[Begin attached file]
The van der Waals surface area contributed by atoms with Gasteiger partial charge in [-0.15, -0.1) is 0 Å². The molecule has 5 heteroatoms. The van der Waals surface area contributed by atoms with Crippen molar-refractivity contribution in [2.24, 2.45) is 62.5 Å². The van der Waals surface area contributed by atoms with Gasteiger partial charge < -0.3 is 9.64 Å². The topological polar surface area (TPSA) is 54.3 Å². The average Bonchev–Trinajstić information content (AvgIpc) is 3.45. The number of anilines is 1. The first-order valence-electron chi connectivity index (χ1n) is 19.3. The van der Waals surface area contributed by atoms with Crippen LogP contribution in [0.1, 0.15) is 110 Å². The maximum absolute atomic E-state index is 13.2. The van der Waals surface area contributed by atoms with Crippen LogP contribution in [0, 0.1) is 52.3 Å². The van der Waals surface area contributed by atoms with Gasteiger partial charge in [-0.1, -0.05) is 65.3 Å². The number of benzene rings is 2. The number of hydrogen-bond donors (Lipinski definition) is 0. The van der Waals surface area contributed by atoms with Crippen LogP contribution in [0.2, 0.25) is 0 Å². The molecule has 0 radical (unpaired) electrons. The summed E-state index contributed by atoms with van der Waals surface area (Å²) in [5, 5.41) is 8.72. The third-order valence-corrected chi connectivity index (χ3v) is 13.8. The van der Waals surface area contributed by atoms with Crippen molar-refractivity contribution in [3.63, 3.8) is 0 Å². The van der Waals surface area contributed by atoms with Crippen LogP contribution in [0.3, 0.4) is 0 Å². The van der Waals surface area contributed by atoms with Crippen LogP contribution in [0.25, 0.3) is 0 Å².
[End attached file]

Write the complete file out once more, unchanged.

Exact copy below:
The van der Waals surface area contributed by atoms with Gasteiger partial charge in [-0.15, -0.1) is 0 Å². The molecule has 5 heteroatoms. The van der Waals surface area contributed by atoms with Crippen molar-refractivity contribution in [2.24, 2.45) is 62.5 Å². The van der Waals surface area contributed by atoms with Gasteiger partial charge < -0.3 is 9.64 Å². The topological polar surface area (TPSA) is 54.3 Å². The average Bonchev–Trinajstić information content (AvgIpc) is 3.45. The number of anilines is 1. The first-order valence-electron chi connectivity index (χ1n) is 19.3. The van der Waals surface area contributed by atoms with Crippen LogP contribution in [0.1, 0.15) is 110 Å². The maximum absolute atomic E-state index is 13.2. The van der Waals surface area contributed by atoms with Crippen LogP contribution in [0, 0.1) is 52.3 Å². The van der Waals surface area contributed by atoms with Gasteiger partial charge in [-0.1, -0.05) is 65.3 Å². The number of benzene rings is 2. The number of hydrogen-bond donors (Lipinski definition) is 0. The van der Waals surface area contributed by atoms with Crippen LogP contribution in [0.2, 0.25) is 0 Å². The molecule has 0 radical (unpaired) electrons. The summed E-state index contributed by atoms with van der Waals surface area (Å²) in [5, 5.41) is 8.72. The third-order valence-corrected chi connectivity index (χ3v) is 13.8. The van der Waals surface area contributed by atoms with Crippen molar-refractivity contribution in [3.63, 3.8) is 0 Å². The van der Waals surface area contributed by atoms with Crippen LogP contribution in [0.3, 0.4) is 0 Å². The van der Waals surface area contributed by atoms with Crippen LogP contribution in [0.25, 0.3) is 0 Å².